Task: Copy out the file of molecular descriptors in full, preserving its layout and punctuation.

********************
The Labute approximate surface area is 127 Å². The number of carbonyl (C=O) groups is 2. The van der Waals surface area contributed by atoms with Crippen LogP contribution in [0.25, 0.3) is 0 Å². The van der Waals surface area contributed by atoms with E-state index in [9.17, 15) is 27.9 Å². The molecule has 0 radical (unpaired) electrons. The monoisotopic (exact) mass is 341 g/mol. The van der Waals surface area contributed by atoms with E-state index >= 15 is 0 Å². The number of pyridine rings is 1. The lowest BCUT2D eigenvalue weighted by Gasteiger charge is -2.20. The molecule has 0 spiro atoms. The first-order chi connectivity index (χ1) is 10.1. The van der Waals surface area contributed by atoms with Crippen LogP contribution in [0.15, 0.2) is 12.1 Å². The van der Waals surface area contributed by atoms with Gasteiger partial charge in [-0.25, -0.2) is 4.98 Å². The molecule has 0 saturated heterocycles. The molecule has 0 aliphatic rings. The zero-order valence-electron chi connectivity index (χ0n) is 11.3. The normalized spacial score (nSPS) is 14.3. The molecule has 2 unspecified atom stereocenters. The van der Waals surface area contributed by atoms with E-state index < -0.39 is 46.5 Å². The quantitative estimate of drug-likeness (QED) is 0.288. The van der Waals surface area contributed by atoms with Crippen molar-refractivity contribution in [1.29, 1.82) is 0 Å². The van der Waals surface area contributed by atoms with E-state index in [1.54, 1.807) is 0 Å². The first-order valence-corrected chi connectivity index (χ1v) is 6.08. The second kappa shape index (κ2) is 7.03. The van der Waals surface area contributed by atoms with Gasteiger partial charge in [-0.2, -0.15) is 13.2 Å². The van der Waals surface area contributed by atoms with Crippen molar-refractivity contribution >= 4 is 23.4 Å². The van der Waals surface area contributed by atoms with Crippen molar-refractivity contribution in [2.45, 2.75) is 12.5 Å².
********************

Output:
The Labute approximate surface area is 127 Å². The number of carbonyl (C=O) groups is 2. The van der Waals surface area contributed by atoms with Crippen LogP contribution in [0.25, 0.3) is 0 Å². The van der Waals surface area contributed by atoms with E-state index in [9.17, 15) is 27.9 Å². The molecule has 0 radical (unpaired) electrons. The monoisotopic (exact) mass is 341 g/mol. The van der Waals surface area contributed by atoms with E-state index >= 15 is 0 Å². The number of pyridine rings is 1. The lowest BCUT2D eigenvalue weighted by Gasteiger charge is -2.20. The molecule has 0 spiro atoms. The first-order chi connectivity index (χ1) is 10.1. The van der Waals surface area contributed by atoms with Crippen LogP contribution in [0.15, 0.2) is 12.1 Å². The van der Waals surface area contributed by atoms with Gasteiger partial charge in [-0.25, -0.2) is 4.98 Å². The molecule has 0 saturated heterocycles. The molecule has 0 aliphatic rings. The zero-order valence-electron chi connectivity index (χ0n) is 11.3. The normalized spacial score (nSPS) is 14.3. The molecule has 2 unspecified atom stereocenters. The van der Waals surface area contributed by atoms with E-state index < -0.39 is 46.5 Å². The quantitative estimate of drug-likeness (QED) is 0.288. The van der Waals surface area contributed by atoms with Crippen molar-refractivity contribution in [1.29, 1.82) is 0 Å². The van der Waals surface area contributed by atoms with E-state index in [1.54, 1.807) is 0 Å². The first-order valence-corrected chi connectivity index (χ1v) is 6.08. The second kappa shape index (κ2) is 7.03. The van der Waals surface area contributed by atoms with Gasteiger partial charge in [-0.2, -0.15) is 13.2 Å². The van der Waals surface area contributed by atoms with Crippen molar-refractivity contribution >= 4 is 23.4 Å². The van der Waals surface area contributed by atoms with Crippen molar-refractivity contribution in [2.45, 2.75) is 12.5 Å².